By AAMER MADHANI and ZEKE MILLER – Associated Press
WASHINGTON (AP) — President Joe Biden on Monday thanked Greek Prime Minister Kyriakos Mitsotakis for his country’s “moral leadership” in the aftermath of Russia’s invasion of Ukraine as the two men spoke Monday at the House Blanche on the current conflict.
Mitsotakis’ visit comes as he was in Washington to mark a COVID-delayed commemoration of the bicentenary of the start of the Greek War of Independence, a more than eight-year struggle that led to the ousting of the Ottoman Empire. The President and First Lady Jill Biden were due to greet Mitsotakis and his wife, Mareva Grabowski-Mitsotakis, later Monday at a reception at the White House to mark the bicentennial.
But the celebratory moment was overshadowed by the biggest fighting on the continent since World War II, and as Biden seeks to keep the West united as he pressures Russia to end the war.
“We now face the challenge of Russian aggression together,” Mitsotakis said at the start of his Oval Office meeting with Biden. The prime minister added that US-Greek relations were at an “all-time high”.
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As Europe seeks to move away from Russian energy, Mitsotakis has pushed the idea of Greece becoming an energy hub capable of bringing gas from Southwest Asia and the Middle East to the ‘Eastern Europe.
A new Greece-Bulgaria pipeline – built during the COVID-19 pandemic, tested and scheduled for commercial operation in June – expected to bring large volumes of gas between the two countries in both directions to generate electricity, supply industry and heat the houses.
The new pipeline connection, called the Greece-Bulgaria Gas Interconnector, will allow Bulgaria to access ports in neighboring Greece that import liquefied natural gas, or LNG, and will also transport gas from Azerbaijan via a new pipeline system which ends in Italy. Russia announced last month that it was cut natural gas exports to Bulgaria and Poland on the refusal of countries to pay in rubles.
The Oval Office meeting with Biden also comes after NATO member Greece last week officially extended its bilateral military agreement with the United States for five years, replacing an annual review of the agreement that grants the US military access to three bases in mainland Greece as well as the US naval presence on the island of Crete.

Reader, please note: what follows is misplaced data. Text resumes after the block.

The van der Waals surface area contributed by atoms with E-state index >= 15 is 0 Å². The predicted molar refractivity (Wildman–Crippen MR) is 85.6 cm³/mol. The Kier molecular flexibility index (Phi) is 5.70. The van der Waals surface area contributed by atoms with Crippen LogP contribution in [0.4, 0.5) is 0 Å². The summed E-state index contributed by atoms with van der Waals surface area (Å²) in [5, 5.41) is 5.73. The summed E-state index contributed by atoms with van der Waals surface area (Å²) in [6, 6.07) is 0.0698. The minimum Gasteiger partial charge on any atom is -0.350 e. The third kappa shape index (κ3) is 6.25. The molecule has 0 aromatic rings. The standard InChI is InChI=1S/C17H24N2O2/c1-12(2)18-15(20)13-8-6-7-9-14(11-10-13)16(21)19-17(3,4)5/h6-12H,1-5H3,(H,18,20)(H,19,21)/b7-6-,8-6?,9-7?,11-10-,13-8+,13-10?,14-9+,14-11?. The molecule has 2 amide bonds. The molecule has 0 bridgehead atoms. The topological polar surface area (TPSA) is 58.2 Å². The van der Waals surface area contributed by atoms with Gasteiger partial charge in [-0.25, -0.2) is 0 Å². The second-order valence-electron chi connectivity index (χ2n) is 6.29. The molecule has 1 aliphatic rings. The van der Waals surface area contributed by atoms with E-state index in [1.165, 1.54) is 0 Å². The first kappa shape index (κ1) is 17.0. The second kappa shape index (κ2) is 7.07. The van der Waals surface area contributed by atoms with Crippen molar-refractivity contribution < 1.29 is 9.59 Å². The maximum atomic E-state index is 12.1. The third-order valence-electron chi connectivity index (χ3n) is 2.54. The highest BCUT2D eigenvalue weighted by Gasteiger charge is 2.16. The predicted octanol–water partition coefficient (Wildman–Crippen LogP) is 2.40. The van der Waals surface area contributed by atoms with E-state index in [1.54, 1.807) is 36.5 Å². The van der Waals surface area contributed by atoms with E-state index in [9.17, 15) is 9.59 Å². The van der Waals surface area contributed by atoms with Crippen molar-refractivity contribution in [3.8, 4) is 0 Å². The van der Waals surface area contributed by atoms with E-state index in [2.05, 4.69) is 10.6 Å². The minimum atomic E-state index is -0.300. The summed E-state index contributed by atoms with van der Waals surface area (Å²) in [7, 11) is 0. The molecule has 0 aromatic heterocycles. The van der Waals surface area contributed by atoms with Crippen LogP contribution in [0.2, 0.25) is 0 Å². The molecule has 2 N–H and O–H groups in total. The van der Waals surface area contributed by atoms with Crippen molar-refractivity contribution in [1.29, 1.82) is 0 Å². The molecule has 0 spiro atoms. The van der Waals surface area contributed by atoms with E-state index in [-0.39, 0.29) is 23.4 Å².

Mitsotakis expressed his support for Finland and Sweden wishing to become a member of the NATO defense alliance, a development welcomed by much of the 30-nation group, with the notable exception of Tukey, who remains locked in a decades-old dispute with Greece over maritime borders and mining rights in the eastern Mediterranean.
Turkish President Recep Tayyip Erdogan again voiced objections to accepting Finland and Sweden on Monday, accusing the two countries of backing Kurdish militants and others Turkey considers terrorists.
“Neither country has an open and clear position against terrorist organizations,” Erdogan said during a joint press conference with the visiting Algerian president. “We cannot say ‘yes’ to those who impose sanctions on Turkey, membership in NATO, which is a security organization.”
Mitsotakis, during an appearance on MSNBC’s “Morning Joe” on Monday, expressed optimism that Turkey will ultimately not hold up Finland and Sweden’s bid to join the EU. NATO and raised speculation that Erdogan could use the moment to extract concessions from the Biden administration on arms sales or other issues.
“Now is not really the right time to use a NATO membership (candidacy) of these two countries to negotiate ‘other issues,'” he said.
In addition to his address to Congress, Mitsotakis is to be honored Tuesday at a luncheon hosted by House Speaker Nancy Pelosi and will meet with members of the Congressional Hellenic Issues Caucus and members of the Senate Foreign Relations Committee. .
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